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Will Marriage Story spark a debate about Family Justice?

Date: 19/02/2020 Type: Articles Topic: Modern Family |

The Oscar winning Marriage Story, released on Netflix, is a compellingly accurate, often painful to watch, account of the fallout when a marriage ends, and the damaging impact adversarial litigation can have.

As family lawyers, we are all used to scoffing at TV dramas bearing little resemblance to the reality (“did you see? They used completely the wrong court forms!?  And just IMAGINE speaking to your clients like that!”), but Marriage Story really is something different.

It’s about a thoroughly decent couple, with one adored son, whose marriage ends. There are common markers: miscommunication, priority of one career over the other, adultery, the strains of parenthood, which all combine to end what had been a happy relationship. They start well, hoping to reach agreement without lawyers. They attend mediation together but the mediator isn’t the right fit. (The film leaves you with the overwhelming sense that this was a huge opportunity missed- their narrative statements about each other are beautiful. Sadly they weren’t both emotionally ready, and could each have benefitted no doubt from some therapeutic support).

Encouraged by a friend the wife accesses legal advice from a brilliantly cast (and deservedly Oscar winning) Laura Dern as the legal equivalent of a wolf in Prada clothing. The die is cast. The further destruction of their relationship by the adversarial legal process is awful to watch, as is the impact on their son.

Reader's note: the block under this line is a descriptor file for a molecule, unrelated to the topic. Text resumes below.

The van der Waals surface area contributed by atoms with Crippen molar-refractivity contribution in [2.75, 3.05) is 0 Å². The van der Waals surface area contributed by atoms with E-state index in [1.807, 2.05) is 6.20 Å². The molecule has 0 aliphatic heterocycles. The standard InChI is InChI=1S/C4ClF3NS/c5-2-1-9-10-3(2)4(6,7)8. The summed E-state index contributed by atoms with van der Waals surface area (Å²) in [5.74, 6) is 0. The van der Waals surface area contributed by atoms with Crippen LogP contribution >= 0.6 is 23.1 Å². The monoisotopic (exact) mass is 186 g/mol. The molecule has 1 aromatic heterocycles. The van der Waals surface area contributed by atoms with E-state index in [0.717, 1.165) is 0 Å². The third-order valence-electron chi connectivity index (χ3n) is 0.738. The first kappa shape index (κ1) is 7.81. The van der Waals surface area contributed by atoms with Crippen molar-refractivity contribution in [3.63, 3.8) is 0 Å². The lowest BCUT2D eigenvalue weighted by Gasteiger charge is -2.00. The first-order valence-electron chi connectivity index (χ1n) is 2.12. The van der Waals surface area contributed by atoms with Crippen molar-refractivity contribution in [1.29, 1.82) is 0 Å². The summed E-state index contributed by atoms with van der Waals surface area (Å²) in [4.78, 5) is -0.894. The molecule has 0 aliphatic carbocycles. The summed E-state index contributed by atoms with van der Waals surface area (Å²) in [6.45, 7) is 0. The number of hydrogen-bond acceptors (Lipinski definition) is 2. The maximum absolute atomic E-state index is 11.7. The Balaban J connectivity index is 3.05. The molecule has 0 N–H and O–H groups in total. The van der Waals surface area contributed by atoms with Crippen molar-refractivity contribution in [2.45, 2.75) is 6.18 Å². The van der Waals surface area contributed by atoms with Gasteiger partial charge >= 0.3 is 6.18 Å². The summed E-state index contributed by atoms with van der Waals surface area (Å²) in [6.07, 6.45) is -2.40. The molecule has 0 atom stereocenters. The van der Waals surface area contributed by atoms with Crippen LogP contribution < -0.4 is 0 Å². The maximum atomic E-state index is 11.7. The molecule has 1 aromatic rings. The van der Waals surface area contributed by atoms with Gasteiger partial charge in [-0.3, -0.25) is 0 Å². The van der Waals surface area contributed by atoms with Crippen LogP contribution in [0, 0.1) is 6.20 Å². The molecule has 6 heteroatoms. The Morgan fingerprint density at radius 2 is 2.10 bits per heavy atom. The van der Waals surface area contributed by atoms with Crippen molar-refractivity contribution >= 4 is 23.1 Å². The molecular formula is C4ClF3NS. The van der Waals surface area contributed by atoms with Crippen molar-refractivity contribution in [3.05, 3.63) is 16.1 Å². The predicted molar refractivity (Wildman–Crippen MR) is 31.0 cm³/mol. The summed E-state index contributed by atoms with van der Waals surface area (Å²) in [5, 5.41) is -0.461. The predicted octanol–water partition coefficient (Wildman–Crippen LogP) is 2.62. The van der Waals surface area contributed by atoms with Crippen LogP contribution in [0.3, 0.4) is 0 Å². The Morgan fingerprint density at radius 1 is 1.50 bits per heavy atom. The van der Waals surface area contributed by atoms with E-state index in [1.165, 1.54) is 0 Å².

Are the lawyers the villains of the piece? No, not really. Here again the film gets the nuances perfectly. It’s the system itself which is the problem, pitchforking these two loving parents, and spouses, into a strategic and tactical fight. And all too often, this does reflect the awful reality. With very few exceptions indeed, the dedicated and passionate family solicitors we are lucky to have in this country work tirelessly to try to settle their clients’ cases at the earliest possible opportunity.  But they are trapped within a process which sadly breeds mistrust.

A Few Examples from The Film:

•The husband’s first consultation with a family lawyer (a mesmerising Ray Liotta) is a fact-finding mission designed to uncover the worst traits about the wife, to paint her in the worst possible light. By this stage the husband’s lawyers have realised, long before he has, that the wife’s case has been strategically issued in LA to bolster her chances of securing custody of their son there. The husband still believes she will return to New York. The lawyer turns to the husband, and says, ‘If she starts at crazy, and we start at reasonable, we’re still going to end up somewhere crazy’. And here is the first major problem with adversarial litigation in the family sphere. It requires you to be positional. Rather than starting at a point of reasonableness, you are encouraged to move to opposite ends of a bracket of fairness, knowing the Judge will most likely go somewhere in the middle.